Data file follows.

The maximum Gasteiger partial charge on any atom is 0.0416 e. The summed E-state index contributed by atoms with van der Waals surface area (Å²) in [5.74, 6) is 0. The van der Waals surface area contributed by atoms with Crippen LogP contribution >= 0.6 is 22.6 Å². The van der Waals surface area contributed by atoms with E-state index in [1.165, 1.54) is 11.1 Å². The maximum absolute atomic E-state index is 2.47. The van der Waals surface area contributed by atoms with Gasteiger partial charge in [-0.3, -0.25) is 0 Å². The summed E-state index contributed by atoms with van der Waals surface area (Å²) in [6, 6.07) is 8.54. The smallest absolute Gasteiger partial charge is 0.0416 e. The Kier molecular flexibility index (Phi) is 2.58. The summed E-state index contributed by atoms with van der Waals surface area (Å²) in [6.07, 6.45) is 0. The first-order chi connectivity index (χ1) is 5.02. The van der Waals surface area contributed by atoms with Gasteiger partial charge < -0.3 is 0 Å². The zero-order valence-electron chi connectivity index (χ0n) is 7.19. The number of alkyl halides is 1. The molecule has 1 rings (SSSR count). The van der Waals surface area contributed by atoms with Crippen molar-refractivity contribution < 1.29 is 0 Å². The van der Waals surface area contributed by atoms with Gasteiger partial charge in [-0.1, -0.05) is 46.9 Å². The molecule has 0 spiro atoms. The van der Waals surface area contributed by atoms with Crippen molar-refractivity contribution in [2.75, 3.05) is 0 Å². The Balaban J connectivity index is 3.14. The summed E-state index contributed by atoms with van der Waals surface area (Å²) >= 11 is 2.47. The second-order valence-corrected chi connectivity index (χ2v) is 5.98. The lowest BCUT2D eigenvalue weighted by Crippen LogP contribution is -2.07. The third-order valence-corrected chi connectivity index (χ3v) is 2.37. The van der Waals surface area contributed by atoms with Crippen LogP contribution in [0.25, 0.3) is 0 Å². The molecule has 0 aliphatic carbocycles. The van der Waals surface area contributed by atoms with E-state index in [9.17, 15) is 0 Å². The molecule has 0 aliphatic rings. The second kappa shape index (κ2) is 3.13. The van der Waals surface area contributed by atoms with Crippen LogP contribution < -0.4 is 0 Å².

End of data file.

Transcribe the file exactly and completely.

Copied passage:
The maximum Gasteiger partial charge on any atom is 0.0416 e. The summed E-state index contributed by atoms with van der Waals surface area (Å²) in [5.74, 6) is 0. The van der Waals surface area contributed by atoms with Crippen LogP contribution >= 0.6 is 22.6 Å². The van der Waals surface area contributed by atoms with E-state index in [1.165, 1.54) is 11.1 Å². The maximum absolute atomic E-state index is 2.47. The van der Waals surface area contributed by atoms with Gasteiger partial charge in [-0.3, -0.25) is 0 Å². The summed E-state index contributed by atoms with van der Waals surface area (Å²) in [6, 6.07) is 8.54. The smallest absolute Gasteiger partial charge is 0.0416 e. The Kier molecular flexibility index (Phi) is 2.58. The summed E-state index contributed by atoms with van der Waals surface area (Å²) in [6.07, 6.45) is 0. The first-order chi connectivity index (χ1) is 5.02. The van der Waals surface area contributed by atoms with Gasteiger partial charge < -0.3 is 0 Å². The zero-order valence-electron chi connectivity index (χ0n) is 7.19. The number of alkyl halides is 1. The molecule has 1 rings (SSSR count). The van der Waals surface area contributed by atoms with Crippen molar-refractivity contribution < 1.29 is 0 Å². The van der Waals surface area contributed by atoms with Gasteiger partial charge in [-0.1, -0.05) is 46.9 Å². The molecule has 0 spiro atoms. The van der Waals surface area contributed by atoms with Crippen molar-refractivity contribution in [2.75, 3.05) is 0 Å². The Balaban J connectivity index is 3.14. The summed E-state index contributed by atoms with van der Waals surface area (Å²) >= 11 is 2.47. The second-order valence-corrected chi connectivity index (χ2v) is 5.98. The lowest BCUT2D eigenvalue weighted by Crippen LogP contribution is -2.07. The third-order valence-corrected chi connectivity index (χ3v) is 2.37. The van der Waals surface area contributed by atoms with Crippen LogP contribution in [0.25, 0.3) is 0 Å². The molecule has 0 aliphatic carbocycles. The van der Waals surface area contributed by atoms with E-state index in [9.17, 15) is 0 Å². The molecule has 0 aliphatic rings. The second kappa shape index (κ2) is 3.13. The van der Waals surface area contributed by atoms with Crippen LogP contribution < -0.4 is 0 Å².